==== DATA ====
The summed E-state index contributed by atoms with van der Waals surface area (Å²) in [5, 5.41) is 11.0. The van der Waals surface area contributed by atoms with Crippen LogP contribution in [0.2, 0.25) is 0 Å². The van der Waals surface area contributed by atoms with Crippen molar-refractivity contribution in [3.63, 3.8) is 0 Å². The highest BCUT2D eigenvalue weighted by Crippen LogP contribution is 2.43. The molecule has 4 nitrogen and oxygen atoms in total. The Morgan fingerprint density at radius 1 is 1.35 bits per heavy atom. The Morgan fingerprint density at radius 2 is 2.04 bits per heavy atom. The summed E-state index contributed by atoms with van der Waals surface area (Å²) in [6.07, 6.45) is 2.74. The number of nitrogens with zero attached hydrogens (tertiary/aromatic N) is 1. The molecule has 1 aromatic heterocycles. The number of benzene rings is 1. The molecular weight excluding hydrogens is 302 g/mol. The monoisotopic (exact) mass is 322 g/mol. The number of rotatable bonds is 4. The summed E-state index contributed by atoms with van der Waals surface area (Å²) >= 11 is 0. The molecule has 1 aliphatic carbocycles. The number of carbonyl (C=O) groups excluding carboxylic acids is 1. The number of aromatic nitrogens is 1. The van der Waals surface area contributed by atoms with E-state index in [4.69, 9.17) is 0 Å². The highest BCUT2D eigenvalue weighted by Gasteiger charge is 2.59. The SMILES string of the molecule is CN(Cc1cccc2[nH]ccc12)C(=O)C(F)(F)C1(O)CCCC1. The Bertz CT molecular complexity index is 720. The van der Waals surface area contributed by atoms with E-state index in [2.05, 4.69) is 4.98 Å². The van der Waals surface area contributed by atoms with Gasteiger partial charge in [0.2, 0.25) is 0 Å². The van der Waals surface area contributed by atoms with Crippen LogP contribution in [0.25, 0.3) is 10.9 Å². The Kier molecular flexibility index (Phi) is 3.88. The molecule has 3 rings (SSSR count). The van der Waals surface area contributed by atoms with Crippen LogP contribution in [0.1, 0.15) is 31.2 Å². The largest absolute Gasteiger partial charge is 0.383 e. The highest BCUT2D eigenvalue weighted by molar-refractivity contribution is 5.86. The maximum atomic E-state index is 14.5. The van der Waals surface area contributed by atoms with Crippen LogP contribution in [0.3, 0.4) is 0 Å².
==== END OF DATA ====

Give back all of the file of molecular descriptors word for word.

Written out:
The summed E-state index contributed by atoms with van der Waals surface area (Å²) in [5, 5.41) is 11.0. The van der Waals surface area contributed by atoms with Crippen LogP contribution in [0.2, 0.25) is 0 Å². The van der Waals surface area contributed by atoms with Crippen molar-refractivity contribution in [3.63, 3.8) is 0 Å². The highest BCUT2D eigenvalue weighted by Crippen LogP contribution is 2.43. The molecule has 4 nitrogen and oxygen atoms in total. The Morgan fingerprint density at radius 1 is 1.35 bits per heavy atom. The Morgan fingerprint density at radius 2 is 2.04 bits per heavy atom. The summed E-state index contributed by atoms with van der Waals surface area (Å²) in [6.07, 6.45) is 2.74. The number of nitrogens with zero attached hydrogens (tertiary/aromatic N) is 1. The molecule has 1 aromatic heterocycles. The number of benzene rings is 1. The molecular weight excluding hydrogens is 302 g/mol. The monoisotopic (exact) mass is 322 g/mol. The number of rotatable bonds is 4. The summed E-state index contributed by atoms with van der Waals surface area (Å²) >= 11 is 0. The molecule has 1 aliphatic carbocycles. The number of carbonyl (C=O) groups excluding carboxylic acids is 1. The number of aromatic nitrogens is 1. The van der Waals surface area contributed by atoms with E-state index in [4.69, 9.17) is 0 Å². The highest BCUT2D eigenvalue weighted by Gasteiger charge is 2.59. The SMILES string of the molecule is CN(Cc1cccc2[nH]ccc12)C(=O)C(F)(F)C1(O)CCCC1. The Bertz CT molecular complexity index is 720. The van der Waals surface area contributed by atoms with E-state index in [2.05, 4.69) is 4.98 Å². The van der Waals surface area contributed by atoms with Gasteiger partial charge in [0.2, 0.25) is 0 Å². The van der Waals surface area contributed by atoms with Crippen LogP contribution in [0.25, 0.3) is 10.9 Å². The Kier molecular flexibility index (Phi) is 3.88. The molecule has 3 rings (SSSR count). The van der Waals surface area contributed by atoms with Crippen LogP contribution in [0.1, 0.15) is 31.2 Å². The largest absolute Gasteiger partial charge is 0.383 e. The highest BCUT2D eigenvalue weighted by molar-refractivity contribution is 5.86. The maximum atomic E-state index is 14.5. The van der Waals surface area contributed by atoms with Crippen LogP contribution in [0.3, 0.4) is 0 Å².